SECTION 21, EMPLOYMENT EQUALITY ACT, 1977
EASTERN HEALTH BOARD
(REPRESENTED BY THE HEALTH SERVICE EMPLOYERS AGENCY)
- AND -
(REPRESENTED BY THE IRISH MUNICIPAL, PUBLIC AND CIVIL TRADE UNION)
Chairman: Mr Duffy
Employer Member: Mr McHenry
Worker Member: Ms Ni Mhurchu
1. Appeal against Equality Officer's Recommendation EE10/98.
2. The worker concerned was employed by the Eastern Health Board since August, 1986. In May, 1997 he applied to the Board for adoptive leave but was refused on the grounds that it was available to female staff only. In his application he cited the O'Grady -v- Telecom Eireann case.
The Union referred a claim on his behalf to the Labour Court under the Employment Equality Act, 1977. The Court referred the case to an Equality Officer for investigation. Her recommendation, which issued on the 30th of June, 1998, found that the Eastern Health Board discriminated against the claimant contrary to the provisions of the Employment Equality Act, 1977. The Equality Officer recommended that the Board grant the claimant ten weeks paid adoptive leave.
On the 11th of August, 1998, the Labour Court received a notice of appeal of the Equality Officer's recommendation from the Eastern Health Board on the following grounds:-
(i) The Equality Officer erred in law and in fact in deciding the case merely on the basis of the decisions of the High and Supreme Courts in the case of O'Grady -v- Telecom Eireann, she failed to take account of the fact that the Adoptive Leave Act, 1995 (and Section 4(4) thereof) which was enacted subsequent to Mr. O'Grady's application for adoptive leave was in operation at the time of the claimant's application. The Adoptive Leave Act, 1995 regularises any inconsistencies which existed in respect of adoptive leave under the Employment Equality Act, 1977.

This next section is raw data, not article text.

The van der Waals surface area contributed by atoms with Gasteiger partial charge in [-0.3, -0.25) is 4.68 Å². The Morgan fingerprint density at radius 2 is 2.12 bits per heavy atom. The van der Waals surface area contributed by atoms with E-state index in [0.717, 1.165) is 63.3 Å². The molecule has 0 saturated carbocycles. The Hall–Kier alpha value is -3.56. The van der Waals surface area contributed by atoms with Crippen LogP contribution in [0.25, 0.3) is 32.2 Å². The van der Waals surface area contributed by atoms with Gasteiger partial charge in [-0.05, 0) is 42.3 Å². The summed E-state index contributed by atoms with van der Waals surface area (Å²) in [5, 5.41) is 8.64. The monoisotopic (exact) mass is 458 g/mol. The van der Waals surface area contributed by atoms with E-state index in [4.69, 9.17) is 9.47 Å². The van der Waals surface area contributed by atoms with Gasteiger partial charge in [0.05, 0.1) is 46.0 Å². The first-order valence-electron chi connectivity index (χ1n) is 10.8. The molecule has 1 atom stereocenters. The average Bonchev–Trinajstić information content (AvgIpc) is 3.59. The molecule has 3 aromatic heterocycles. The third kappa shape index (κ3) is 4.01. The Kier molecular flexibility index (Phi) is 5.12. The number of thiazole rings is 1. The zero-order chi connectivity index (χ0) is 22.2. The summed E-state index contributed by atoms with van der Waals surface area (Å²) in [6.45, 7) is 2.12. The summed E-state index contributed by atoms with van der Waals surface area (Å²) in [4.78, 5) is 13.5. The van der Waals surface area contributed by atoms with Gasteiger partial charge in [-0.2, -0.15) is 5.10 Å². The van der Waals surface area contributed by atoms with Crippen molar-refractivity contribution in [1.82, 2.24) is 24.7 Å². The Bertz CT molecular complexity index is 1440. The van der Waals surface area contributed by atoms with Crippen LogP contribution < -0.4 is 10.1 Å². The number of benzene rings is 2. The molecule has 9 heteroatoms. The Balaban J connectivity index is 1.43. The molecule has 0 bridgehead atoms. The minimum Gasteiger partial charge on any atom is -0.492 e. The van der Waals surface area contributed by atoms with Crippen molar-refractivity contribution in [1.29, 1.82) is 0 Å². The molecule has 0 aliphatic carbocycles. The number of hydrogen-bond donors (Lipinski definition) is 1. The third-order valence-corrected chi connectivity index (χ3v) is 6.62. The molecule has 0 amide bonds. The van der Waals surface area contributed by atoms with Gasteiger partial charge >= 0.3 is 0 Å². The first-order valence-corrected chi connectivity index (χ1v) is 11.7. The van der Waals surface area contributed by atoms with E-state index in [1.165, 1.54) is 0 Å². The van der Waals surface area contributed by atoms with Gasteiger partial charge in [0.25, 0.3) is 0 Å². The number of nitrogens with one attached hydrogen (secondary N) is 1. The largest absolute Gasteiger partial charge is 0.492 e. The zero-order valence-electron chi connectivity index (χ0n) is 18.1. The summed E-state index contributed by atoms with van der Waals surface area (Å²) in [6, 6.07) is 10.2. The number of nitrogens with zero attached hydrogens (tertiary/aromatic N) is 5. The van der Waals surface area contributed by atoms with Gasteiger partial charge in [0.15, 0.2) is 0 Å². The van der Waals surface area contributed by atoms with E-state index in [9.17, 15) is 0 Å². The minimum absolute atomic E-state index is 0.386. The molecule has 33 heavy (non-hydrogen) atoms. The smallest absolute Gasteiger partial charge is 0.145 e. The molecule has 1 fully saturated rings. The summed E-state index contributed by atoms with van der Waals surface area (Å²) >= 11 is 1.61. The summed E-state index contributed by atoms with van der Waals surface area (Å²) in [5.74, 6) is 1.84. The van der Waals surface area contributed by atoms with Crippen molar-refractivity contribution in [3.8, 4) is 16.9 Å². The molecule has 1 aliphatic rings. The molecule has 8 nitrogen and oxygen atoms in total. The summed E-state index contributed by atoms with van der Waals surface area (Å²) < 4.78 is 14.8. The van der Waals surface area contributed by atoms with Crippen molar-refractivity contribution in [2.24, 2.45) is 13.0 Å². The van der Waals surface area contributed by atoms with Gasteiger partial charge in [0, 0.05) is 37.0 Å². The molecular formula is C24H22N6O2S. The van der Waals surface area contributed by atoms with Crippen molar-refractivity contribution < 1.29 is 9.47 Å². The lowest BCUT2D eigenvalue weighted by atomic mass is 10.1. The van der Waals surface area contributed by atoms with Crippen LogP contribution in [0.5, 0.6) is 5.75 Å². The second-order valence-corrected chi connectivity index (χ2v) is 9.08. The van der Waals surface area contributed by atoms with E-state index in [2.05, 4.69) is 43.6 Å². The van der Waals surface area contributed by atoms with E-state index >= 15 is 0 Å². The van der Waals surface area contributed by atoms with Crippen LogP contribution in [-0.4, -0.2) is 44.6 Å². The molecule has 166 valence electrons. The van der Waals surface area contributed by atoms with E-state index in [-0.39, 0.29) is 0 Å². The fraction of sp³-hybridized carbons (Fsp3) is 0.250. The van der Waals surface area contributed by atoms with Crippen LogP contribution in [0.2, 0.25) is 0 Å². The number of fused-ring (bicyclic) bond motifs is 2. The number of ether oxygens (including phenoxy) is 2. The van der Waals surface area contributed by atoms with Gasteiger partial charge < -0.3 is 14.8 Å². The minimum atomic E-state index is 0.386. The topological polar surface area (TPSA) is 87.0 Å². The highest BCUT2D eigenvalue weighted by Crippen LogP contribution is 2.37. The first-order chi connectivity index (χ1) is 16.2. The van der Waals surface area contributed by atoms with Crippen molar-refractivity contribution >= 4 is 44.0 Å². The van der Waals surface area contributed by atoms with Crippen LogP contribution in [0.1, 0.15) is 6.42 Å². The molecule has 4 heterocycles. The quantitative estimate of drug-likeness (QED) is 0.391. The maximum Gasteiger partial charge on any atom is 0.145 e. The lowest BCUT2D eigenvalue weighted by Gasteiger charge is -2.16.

(ii) Any other issues which may arise during the course of the hearing.
The Labour Court heard the appeal on the 24th of February, 1999. Both parties made written and oral submissions to the Court.
The following is the Court's Determination.
In 1984 the Eastern Health Board ("the employer") introduced a scheme for the granting of special leave to its employees who became adoptive mothers. The scheme was introduced in response to a directive from the Department of Health set out in a circular letter of 15th February, 1984 ("the voluntary scheme"). The scheme made no provision for the granting of special leave to adoptive fathers.
A statutory entitlement to Adoptive Leave for women and in limited circumstances for men, was subsequently provided by the Adoptive Leave Act, 1995 ("the 1995 Act"). In April, 1998 the employer amended the terms of the voluntary scheme so as to reflect the terms of the 1995 Act.
In 1997 the claimant and his wife became adoptive parents. By letter dated the 15th of May, 1997 the claimant applied to the employer for special leave under the voluntary scheme. The application was refused on the basis that the claimant did not qualify for adoptive leave under the 1995 Act.
On behalf of the claimant, the Court was referred to the decision of the Supreme Court in the case of Board Telecom Eireann and Brendan Patrick O'Grady, in which judgement was delivered on the 4th of February, 1998. In that case the Supreme Court upheld a decision of this Court in finding that an adoptive leave scheme, identical in all material respects to that operated by the employer, was discriminatory within the meaning of Section 2 of the Employment Equality Act, 1977.
The employer sought to distinguish the present case from the O'Grady case on the basis that at the time the claimant herein applied for special leave, the 1995 Act was in force. They contend that in those circumstances the only entitlements which the claimant had were those prescribed by the 1995 Act.
The Court cannot accept that the employer's submission is correct.
It is clear that the claimant sought special leave under the employer's voluntary scheme, as then constituted and not under the 1995 Act. On the authority of the decision of the Supreme Court in the O'Grady case the employer's refusal to grant the claimant special leave under this scheme because of his sex was a clear act of discrimination contrary to Section 3 of the Employment Equality Act, 1977, in terms of Section 2 of the Act.
The appeal by the employer is dismissed and the Recommendation of the Equality Officer is affirmed.
Signed on behalf of the Labour Court
4th March, 1999______________________
Enquiries concerning this Determination should be addressed to Gerardine Buckley, Court Secretary.